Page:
In the hallowed halls of the U.S. District Court yesterday, it became known as the "Bambi Caper."

The alleged culprit was Washington realtor Mark Stephen Strasburg. His offense? Feeding a saltine to a deer at the Okefenokee Swamp State Park in south Georgia a year ago while he was on vacation with his wife. The site where the incident occurred happens to be in a national wildlife refuge, which makes it a federal case.

The part-time federal magistrate whose turf is the swamp issued a warrant for Strasburg's arrest last month, and Georgia officials insisted that the U.S. Marshal's office get Strasburg to court.

But, in the more softhearted style of Okefenokee's best-known inhabitant, the comic strip oppossum Pogo, Deputy U.S. Marshal William Colquitt telephoned Strasburg instead of arresting him and asked if he would please come down to the courthouse and answer the warrant.

"He was nice as pie," a visibly shaken Strasburg said yesterday as he appeared before U.S. Magistrate Jean F. Dwyer.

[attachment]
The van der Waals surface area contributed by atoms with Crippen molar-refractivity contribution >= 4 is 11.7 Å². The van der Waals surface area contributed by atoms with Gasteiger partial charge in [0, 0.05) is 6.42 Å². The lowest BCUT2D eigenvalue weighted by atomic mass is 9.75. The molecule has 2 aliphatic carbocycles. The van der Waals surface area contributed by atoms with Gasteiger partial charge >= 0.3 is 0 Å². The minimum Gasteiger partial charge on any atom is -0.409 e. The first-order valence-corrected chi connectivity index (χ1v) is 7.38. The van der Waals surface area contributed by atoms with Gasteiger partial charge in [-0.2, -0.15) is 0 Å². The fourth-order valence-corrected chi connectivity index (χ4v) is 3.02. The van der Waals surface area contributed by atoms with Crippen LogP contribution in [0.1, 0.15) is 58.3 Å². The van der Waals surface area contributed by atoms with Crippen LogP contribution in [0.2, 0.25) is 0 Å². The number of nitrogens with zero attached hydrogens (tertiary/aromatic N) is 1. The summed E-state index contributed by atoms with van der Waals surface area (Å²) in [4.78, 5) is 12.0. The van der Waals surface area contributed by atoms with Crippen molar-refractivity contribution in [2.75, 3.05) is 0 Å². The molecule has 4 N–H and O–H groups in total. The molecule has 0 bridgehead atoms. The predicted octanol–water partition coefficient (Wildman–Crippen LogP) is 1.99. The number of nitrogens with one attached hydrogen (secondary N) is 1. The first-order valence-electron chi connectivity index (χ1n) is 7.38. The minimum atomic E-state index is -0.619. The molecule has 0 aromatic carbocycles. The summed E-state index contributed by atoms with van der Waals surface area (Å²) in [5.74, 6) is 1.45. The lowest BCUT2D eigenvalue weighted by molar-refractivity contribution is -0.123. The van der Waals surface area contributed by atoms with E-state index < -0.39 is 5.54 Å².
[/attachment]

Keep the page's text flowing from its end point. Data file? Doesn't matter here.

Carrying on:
Strasburg said the incident occurred in a parking lot where three well-known deer "hustle tourists" for food. Strasburg said "two Georgia boys," apparently federal park rangers, watched him feed a deer a saltine "and then they busted me."

"And they were rude to me, darn it," Strasburg said in an interview.

Strasburg said the officers told him they would only draw up an "incident report." Attorney Arthur Marc Levin, who volunteered to represent Strasburg yesterday "out of a sense of moral outrage," said his client told him the sign that said don't feed the animals was 17 miles away from the spot where the deer do their hustling.

Assistant U.S. Attorney J. Herbie DiFonzo, admitting that it was a "bizarre case," said he had been told by the Georgia prosecutors that Strasburg had failed to pay a $25 fine owed for the offense, so they had issued a warrant for his arrest last month.

DiFonzo told Dwyer that "despite serious lobbying efforts on our part," the Washington prosecutors could not persuade Georgia to drop the case.

So, Dwyer released Strasburg on personal recognizance and asked him to return to court March 17 for another hearing.